More Cozies

I’ve read been reading cozy mysteries lately, so here are a few I’ve enjoyed, one from a brand new series by Kate Parker, plus series entries from Annabel Chase and Cindy Brown.

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The Killing at Kaldaire House begins a new series from Kate Parker, this one set in Edwardian London and featuring Emily Gates, a young, talented, and reasonably The Killing at Kaldaire Housesuccessful milliner who inherited her shop from her mother. Unfortunately some of her aristocratic clients seem to see no need to actually pay their bills, and Emily is forced to take extreme measures, using the burglary skills she learned from her father’s disreputable (but highly successful) family to take their valuables (some of which turn out not to be valuable at all) hostage.

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On a late night visit to Kaldaire House, Emily discovers the dying master of the mansion lying on the floor of his study. Unwilling to abandon anyone in that condition, she alerts the household. When Lady Kaldaire promises to vouch for her (and pay Emily’s bill herself) if Emily will help her solve the mystery of Lord Kaldaire’s murder, Emily has little choice.

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She doesn’t have much choice when the attractive detective assigned to the case, James Russell, recognizes Emily as a member of the notorious Gates family and promises not to arrest her if she will help him keep an eye on her relatives. Needing her income to send the relative she cares most about, her younger brother Matthew, to a special school for the deaf, she finds herself juggling her investigating for Lady Kaldaire, her family, and her growing attraction to Detective Inspector Russell.

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With a range of entertaining supporting characters, lots of period detail, and a good mystery, The Killing at Kaldaire House promises another fun series of cozy mysteries from Parker.

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Better Than Hex is the fifth installment in Annabel Chase’s Spellbound series of humorous paranormal mysteries, following the adventures of Emma Hart, who didn’t know she was Better Than Hexa witch until she stumbled into Spellbound, a community of paranormals trapped in their town by a very old spell, and found she couldn’t leave. In this tale, Emma, now the local public defender (and witch in remedial training) takes on the case of a young were-lion who won’t explain why he was caught in possession of deadly nightshade. Meanwhile she frets over the impending marriage of her not-so-secret crush, fallen angel Daniel Starr, to mean-spirited (but gorgeous) fairy Elsa Knightsbridge. Has Daniel really fallen back in love with his ex-girlfriend, or has he been the victim of an Obsession potion administered by Elsa?

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Better Than Hex ends on something of a cliffhanger, so I immediately downloaded the Cast Awaysixth installment, Cast Away, in which Emma is only slightly distracted from her concerns about Daniel by a new client (a macho young werewolf accused of peeing inappropriately in a peony bed) and a new mystery (the death of a likable troll found frozen under a bridge). Emma’s experiment with potions at the nightclub hosting Elsa’s bachelorette party goes awry, of course. Will she break the Obsession spell in time to stop the wedding? Or will the secret she’s been keeping trip her up? Chase answers these questions while leaving plenty of story lines for the next books in the series.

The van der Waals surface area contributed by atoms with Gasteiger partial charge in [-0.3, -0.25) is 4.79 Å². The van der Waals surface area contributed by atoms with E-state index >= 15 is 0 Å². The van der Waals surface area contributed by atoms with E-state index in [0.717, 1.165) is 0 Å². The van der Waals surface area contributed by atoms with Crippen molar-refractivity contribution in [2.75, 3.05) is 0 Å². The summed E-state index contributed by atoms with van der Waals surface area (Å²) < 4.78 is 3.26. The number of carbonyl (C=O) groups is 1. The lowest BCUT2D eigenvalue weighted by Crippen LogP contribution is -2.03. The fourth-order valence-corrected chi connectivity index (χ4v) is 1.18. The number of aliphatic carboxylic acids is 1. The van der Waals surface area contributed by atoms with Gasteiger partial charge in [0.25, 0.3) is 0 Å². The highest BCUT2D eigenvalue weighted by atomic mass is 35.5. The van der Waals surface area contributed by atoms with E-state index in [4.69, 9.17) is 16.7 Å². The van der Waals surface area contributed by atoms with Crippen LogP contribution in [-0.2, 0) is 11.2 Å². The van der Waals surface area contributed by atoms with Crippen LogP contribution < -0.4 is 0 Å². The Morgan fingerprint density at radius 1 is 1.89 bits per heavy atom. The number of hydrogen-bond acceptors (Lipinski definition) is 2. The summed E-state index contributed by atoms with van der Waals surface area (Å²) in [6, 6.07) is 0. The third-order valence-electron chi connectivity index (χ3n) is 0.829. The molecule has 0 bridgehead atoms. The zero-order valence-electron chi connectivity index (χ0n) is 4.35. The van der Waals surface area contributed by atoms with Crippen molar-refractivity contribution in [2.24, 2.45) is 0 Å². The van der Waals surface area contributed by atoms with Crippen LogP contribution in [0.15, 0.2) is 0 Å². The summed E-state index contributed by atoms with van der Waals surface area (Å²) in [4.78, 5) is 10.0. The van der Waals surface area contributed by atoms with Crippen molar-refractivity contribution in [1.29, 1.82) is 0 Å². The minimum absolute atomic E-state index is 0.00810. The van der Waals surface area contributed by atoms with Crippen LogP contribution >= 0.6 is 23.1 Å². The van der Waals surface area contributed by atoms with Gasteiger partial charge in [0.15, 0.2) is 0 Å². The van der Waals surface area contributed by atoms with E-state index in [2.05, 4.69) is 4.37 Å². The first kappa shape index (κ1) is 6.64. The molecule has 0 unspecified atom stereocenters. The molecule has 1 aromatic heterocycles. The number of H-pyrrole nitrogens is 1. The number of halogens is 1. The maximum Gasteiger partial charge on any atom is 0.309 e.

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Cindy Brown’s The Phantom of Oz is another fun theatrical mystery, this one set in an elegant old theater haunted by the Lady in White. Ivy Meadows is a hardworking young The Phantom of Ozactress who also works for her Uncle Bob’s PI firm (Duda Detectives), so naturally when her best friend, Candy, disappears from the touring company of The Wizard: A Space OZpera Ivy dives in to investigate, landing herself an understudy role with the company in the process. Props include spaceships and Trekian costumes, and the cast includes munchkins and flying monkeys (played by children ranging from adorable to creepy), a famous director, a toxic reality star, a costume mistress who might be a witch, and Toto. Misunderstandings with her boyfriend and her brother only make Ivy’s life more complicated, not to mention the wardrobe mistress’ well-intentioned cold remedies. I love this series, with its madly scrambled theatrical productions and hilariously close-but-not-quite-there movie titles.

 

Spellbound Mysteries

Doom and Broom is the second installment in Annabel Chase’s charming Spellbound series. Emma Hart is settling into her new life in Spellbound, a mysterious town populated Doom and Broomby a wide variety of supernatural sorts trapped there by a curse so old no one really remembers the details. Emma, who didn’t even know she was a witch until she wandered into town and found she couldn’t leave (in Curse the Day), now has a house, a vampire ghost roommate (the previous owner), and a job as the local public defender.

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Her first court case involves defending a teenage Berserker accused of vandalism, but the real news in town involves the suspicious death of a soon-to-be-married female werewolf. Did Jolene commit suicide, or is there a more dastardly explanation?

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While investigating that, Emma also deals with her remedial witch training, especially the broomstick course, not easy for someone with a fear of heights. And then there’s harp therapy, ladies poker night, a sexy vampire named Demetrius, and of course Daniel the depressed fallen angel.